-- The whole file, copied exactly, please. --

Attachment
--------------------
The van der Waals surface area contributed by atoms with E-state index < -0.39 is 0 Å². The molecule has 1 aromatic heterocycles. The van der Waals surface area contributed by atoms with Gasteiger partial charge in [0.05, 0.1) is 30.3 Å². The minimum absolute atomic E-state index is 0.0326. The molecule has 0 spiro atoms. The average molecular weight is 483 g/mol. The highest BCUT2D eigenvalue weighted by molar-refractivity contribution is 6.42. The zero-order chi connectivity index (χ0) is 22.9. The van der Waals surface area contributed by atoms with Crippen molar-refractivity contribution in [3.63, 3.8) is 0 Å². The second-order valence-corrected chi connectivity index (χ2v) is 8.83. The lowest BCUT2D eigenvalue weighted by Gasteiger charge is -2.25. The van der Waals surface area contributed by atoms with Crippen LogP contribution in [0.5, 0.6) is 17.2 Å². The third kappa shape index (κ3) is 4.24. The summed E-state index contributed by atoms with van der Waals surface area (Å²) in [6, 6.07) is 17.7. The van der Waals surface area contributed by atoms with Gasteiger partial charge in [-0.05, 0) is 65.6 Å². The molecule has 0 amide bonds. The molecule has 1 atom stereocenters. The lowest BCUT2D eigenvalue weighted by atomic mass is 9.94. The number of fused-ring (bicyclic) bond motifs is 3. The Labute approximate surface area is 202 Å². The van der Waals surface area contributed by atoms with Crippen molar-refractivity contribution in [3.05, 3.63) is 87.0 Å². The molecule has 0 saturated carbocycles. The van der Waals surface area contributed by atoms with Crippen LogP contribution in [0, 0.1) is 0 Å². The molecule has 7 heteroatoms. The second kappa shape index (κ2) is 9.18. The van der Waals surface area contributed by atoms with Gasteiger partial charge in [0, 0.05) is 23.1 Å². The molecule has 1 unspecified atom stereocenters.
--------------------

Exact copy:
The van der Waals surface area contributed by atoms with E-state index < -0.39 is 0 Å². The molecule has 1 aromatic heterocycles. The van der Waals surface area contributed by atoms with Gasteiger partial charge in [0.05, 0.1) is 30.3 Å². The minimum absolute atomic E-state index is 0.0326. The molecule has 0 spiro atoms. The average molecular weight is 483 g/mol. The highest BCUT2D eigenvalue weighted by molar-refractivity contribution is 6.42. The zero-order chi connectivity index (χ0) is 22.9. The van der Waals surface area contributed by atoms with Crippen molar-refractivity contribution in [3.63, 3.8) is 0 Å². The second-order valence-corrected chi connectivity index (χ2v) is 8.83. The lowest BCUT2D eigenvalue weighted by Gasteiger charge is -2.25. The van der Waals surface area contributed by atoms with Crippen LogP contribution in [0.5, 0.6) is 17.2 Å². The third kappa shape index (κ3) is 4.24. The summed E-state index contributed by atoms with van der Waals surface area (Å²) in [6, 6.07) is 17.7. The van der Waals surface area contributed by atoms with Gasteiger partial charge in [-0.05, 0) is 65.6 Å². The molecule has 0 amide bonds. The molecule has 1 atom stereocenters. The lowest BCUT2D eigenvalue weighted by atomic mass is 9.94. The number of fused-ring (bicyclic) bond motifs is 3. The Labute approximate surface area is 202 Å². The van der Waals surface area contributed by atoms with Crippen molar-refractivity contribution in [3.05, 3.63) is 87.0 Å². The molecule has 0 saturated carbocycles. The van der Waals surface area contributed by atoms with Crippen LogP contribution in [0, 0.1) is 0 Å². The molecule has 7 heteroatoms. The second kappa shape index (κ2) is 9.18. The van der Waals surface area contributed by atoms with Gasteiger partial charge in [0, 0.05) is 23.1 Å². The molecule has 1 unspecified atom stereocenters.